We left early just to make sure we'd be there on time, since the traffic in L.A. can be monstrous. We arrived earlier than we intended, so wandered around the entryway of the convention center, hanging around the autograph table waiting for van Vogt to show up. Why just the entryway, you ask? Why didn't we go in further and take a look at all the goodies and whatnots? Well, tickets were required to go further than the lobby, and each ticket cost some astronomical sum of money. And since we were there just to see van Vogt, well... tickets would have just been a waste of money.
We had arrived so early, in fact, that after standing around conspicuously in the lobby for a while, we just returned to the car to wait. At one point my dad went back in to see if the van Vogts were at the autograph table yet. Although they weren't, there was an elderly couple, elegantly dressed, standing nearby, holding a few paperbacks. My dad and they noticed each other and got to talking. It turns out that was Mr. and Mrs. van Vogt, awaiting their turn at the table. My dad introduced himself, and they recognized our surname. Realizing this was the father of the kid who wrote "the very nice letter" (as Lydia put it), they presented my dad with the books they were holding — a gift for me, consisting of three autographed copies of his novels: The Beast, The Mind Cage, and The Players of Null-A.
My dad then returned to the car with the books in hand. I initially had no idea where on earth he could have got them. The nearest I could figure, he'd paid to go into the convention proper and idled away the time by buying a few books at the stalls... and then he explained where he actually got them. I was completely overwhelmed. I just sat there staring at them for what seemed like forever, as we waited 10 minutes or so until they were scheduled to be signing autographs. Sometimes I feel great sadness that I wasn't there to receive those books in person — and other times I realized that if I had been there in person, I probably would have been so overwhlmed that I would have made a complete and total fool of myself. You know, fainted or something.
Finally, with me in a sort of pleasant surreal daze, we made our way back into the convention center. Earlier, there had been groups of two or three sitting at the autograph table — I have no idea who they might have been — but apart from a couple of people now and then wanting whoever's autograph, there was no traffic in that area worth speaking of. But now that van Vogt was there, the entire lobby had transformed — there was now a huge line snaking its way across the room, with fans holding books for him to sign. Ironically, although I owned at least 20 of his books by then, I only brought 2 along to be autographed — the Carroll & Graf edition of The Universe Maker and the 1982 Timescape edition of The War Against the Rull. My thinking was that once a book was autographed, I would never be able to read it again, for fear of damaging such a priceless item! I also thought it would be presumptuous to have him sign a stack of books. I realized my mistake when I saw that some of the other people waiting in line were struggling to hold tottering huge piles of books for him to sign. I still regret not bringing my whole collection for him to sign...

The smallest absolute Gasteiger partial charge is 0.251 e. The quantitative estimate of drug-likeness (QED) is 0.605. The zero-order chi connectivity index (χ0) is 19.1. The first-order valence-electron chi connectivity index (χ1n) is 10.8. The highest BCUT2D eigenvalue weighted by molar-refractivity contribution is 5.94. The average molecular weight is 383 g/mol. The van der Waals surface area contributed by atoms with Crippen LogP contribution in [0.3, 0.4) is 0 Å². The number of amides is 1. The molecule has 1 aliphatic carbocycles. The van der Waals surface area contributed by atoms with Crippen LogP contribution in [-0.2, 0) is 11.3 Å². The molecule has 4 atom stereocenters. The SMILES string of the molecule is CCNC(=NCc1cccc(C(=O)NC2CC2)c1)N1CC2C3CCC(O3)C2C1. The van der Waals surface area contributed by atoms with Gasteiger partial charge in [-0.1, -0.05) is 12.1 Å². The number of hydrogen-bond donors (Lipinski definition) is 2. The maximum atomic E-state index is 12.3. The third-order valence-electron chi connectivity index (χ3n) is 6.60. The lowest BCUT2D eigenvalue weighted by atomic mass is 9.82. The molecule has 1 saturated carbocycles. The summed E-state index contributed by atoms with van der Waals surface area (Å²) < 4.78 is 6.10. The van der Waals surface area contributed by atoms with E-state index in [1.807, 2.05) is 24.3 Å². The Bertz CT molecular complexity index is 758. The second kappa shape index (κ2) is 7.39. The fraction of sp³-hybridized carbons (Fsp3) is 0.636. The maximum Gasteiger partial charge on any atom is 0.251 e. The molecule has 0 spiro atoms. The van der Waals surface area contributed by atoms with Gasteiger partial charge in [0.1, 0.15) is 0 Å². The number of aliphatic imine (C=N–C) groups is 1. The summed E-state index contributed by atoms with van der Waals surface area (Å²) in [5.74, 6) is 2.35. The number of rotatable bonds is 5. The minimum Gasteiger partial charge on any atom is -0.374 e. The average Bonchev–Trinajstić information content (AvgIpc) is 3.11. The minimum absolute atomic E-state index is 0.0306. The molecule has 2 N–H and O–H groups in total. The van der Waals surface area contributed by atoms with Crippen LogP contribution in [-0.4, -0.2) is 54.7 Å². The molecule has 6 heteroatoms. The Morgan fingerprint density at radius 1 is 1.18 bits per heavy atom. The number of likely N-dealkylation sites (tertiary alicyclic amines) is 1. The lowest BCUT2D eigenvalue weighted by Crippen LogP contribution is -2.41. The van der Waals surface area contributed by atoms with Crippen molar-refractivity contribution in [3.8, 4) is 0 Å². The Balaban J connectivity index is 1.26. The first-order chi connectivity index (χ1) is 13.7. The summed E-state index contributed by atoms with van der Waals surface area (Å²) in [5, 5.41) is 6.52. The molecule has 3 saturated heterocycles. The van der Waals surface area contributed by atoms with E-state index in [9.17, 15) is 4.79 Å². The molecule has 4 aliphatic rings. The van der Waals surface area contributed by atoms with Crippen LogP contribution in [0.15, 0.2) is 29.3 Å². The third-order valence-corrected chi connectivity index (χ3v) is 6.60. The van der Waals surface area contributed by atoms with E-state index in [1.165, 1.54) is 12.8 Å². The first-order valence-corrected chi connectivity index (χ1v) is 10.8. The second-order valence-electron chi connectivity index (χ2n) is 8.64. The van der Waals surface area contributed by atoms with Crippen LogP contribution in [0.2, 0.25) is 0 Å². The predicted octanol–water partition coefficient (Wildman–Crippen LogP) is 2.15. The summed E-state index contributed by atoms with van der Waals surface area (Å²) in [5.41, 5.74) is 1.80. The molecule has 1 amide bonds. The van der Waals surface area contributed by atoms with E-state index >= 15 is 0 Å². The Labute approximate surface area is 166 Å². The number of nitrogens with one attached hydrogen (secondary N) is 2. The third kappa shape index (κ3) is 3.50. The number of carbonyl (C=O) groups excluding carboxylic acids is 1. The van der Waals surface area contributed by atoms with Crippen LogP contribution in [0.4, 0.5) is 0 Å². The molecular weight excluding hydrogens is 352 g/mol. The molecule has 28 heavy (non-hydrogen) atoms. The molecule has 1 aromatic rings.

While waiting our turn in line, I noticed that Forrest J. Ackerman — SF collector and enthusiast extraordinaire, who was van Vogt's agent for many years — was also sitting at the table. And in proper Forry form, he had some SF magazines there, and he was casually flipping through one of them. (Presumably a few more items to add to his collection.) I also overheard van Vogt talking to some of his fans as he was signing their books — things like how he and Lydia live in Hollywood, right below and to the left of the world-famous Hollywood sign on the hill. It was also at this time that I learned how to pronounce his name: he was telling someone that the "G" in "Vogt" was silent, making it sound identical to "vote." But by and large he did very little talking. He seemed very happy to be there, though, and when my turn came, shook my hand with a smile.
The picture above was taken by my father. I am standing just beyond the right edge of the photo; Lydia is chatting with me while Van signs my books. (Regrettably, neither my parents nor I had the wit to actually have my photo taken with him...) In the picture above, van Vogt is in the process of signing The Universe Maker.
I was only 13 at the time, and extremely shy, and had never met anyone even remotely famous before, and here I was face-to-face with my favorite author, and having been given such a precious, personal gift no less. I was so overwhelmed with the experience and their amazing generosity that I basically just stood there the whole time, smiling and staring. As a result, Lydia did most of the talking. She is an admirably charming and gracious lady, who well understood a boy's shyness and excitement.
It wasn't until five years later that I learned that van Vogt had Alzheimer's. I now realize that when I met him in '94, he was well into his mental decline. So when I think back to that day in April, it is with a strange mixture of joy and sadness.
This experience made quite an impression on me, and is certainly one of the reasons why I continue to remain interested in A.E. van Vogt when my interest in many other authors has fallen by the wayside.